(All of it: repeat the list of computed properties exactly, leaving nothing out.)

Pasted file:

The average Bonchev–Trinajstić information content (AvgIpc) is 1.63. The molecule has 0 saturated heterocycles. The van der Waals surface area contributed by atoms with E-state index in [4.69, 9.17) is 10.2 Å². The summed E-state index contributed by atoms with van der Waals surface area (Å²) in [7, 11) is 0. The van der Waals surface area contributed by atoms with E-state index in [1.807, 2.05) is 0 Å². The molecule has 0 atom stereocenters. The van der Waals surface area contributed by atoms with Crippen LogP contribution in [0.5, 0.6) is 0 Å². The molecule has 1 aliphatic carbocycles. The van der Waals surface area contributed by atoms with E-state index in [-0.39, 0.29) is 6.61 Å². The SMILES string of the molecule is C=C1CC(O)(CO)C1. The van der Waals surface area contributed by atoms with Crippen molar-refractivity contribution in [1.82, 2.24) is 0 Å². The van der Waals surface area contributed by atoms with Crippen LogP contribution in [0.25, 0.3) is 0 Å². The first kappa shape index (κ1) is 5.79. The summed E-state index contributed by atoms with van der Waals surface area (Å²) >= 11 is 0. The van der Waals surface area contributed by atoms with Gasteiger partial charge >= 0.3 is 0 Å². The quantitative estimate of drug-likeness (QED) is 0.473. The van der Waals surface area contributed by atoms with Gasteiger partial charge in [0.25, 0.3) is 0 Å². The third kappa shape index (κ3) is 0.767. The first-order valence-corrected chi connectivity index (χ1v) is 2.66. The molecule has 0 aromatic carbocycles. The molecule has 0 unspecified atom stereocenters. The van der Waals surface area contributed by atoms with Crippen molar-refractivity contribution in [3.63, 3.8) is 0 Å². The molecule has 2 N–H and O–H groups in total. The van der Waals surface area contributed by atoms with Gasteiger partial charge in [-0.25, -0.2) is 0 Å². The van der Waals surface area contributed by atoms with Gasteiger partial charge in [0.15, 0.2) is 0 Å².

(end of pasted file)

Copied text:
The average Bonchev–Trinajstić information content (AvgIpc) is 1.63. The molecule has 0 saturated heterocycles. The van der Waals surface area contributed by atoms with E-state index in [4.69, 9.17) is 10.2 Å². The summed E-state index contributed by atoms with van der Waals surface area (Å²) in [7, 11) is 0. The van der Waals surface area contributed by atoms with E-state index in [1.807, 2.05) is 0 Å². The molecule has 0 atom stereocenters. The van der Waals surface area contributed by atoms with Crippen LogP contribution in [0.5, 0.6) is 0 Å². The molecule has 1 aliphatic carbocycles. The van der Waals surface area contributed by atoms with E-state index in [-0.39, 0.29) is 6.61 Å². The SMILES string of the molecule is C=C1CC(O)(CO)C1. The van der Waals surface area contributed by atoms with Crippen molar-refractivity contribution in [1.82, 2.24) is 0 Å². The van der Waals surface area contributed by atoms with Crippen LogP contribution in [0.25, 0.3) is 0 Å². The first kappa shape index (κ1) is 5.79. The summed E-state index contributed by atoms with van der Waals surface area (Å²) >= 11 is 0. The van der Waals surface area contributed by atoms with Gasteiger partial charge >= 0.3 is 0 Å². The quantitative estimate of drug-likeness (QED) is 0.473. The van der Waals surface area contributed by atoms with Gasteiger partial charge in [0.25, 0.3) is 0 Å². The third kappa shape index (κ3) is 0.767. The first-order valence-corrected chi connectivity index (χ1v) is 2.66. The molecule has 0 aromatic carbocycles. The molecule has 0 unspecified atom stereocenters. The van der Waals surface area contributed by atoms with Crippen molar-refractivity contribution in [3.63, 3.8) is 0 Å². The molecule has 2 N–H and O–H groups in total. The van der Waals surface area contributed by atoms with Gasteiger partial charge in [-0.25, -0.2) is 0 Å². The van der Waals surface area contributed by atoms with Gasteiger partial charge in [0.15, 0.2) is 0 Å².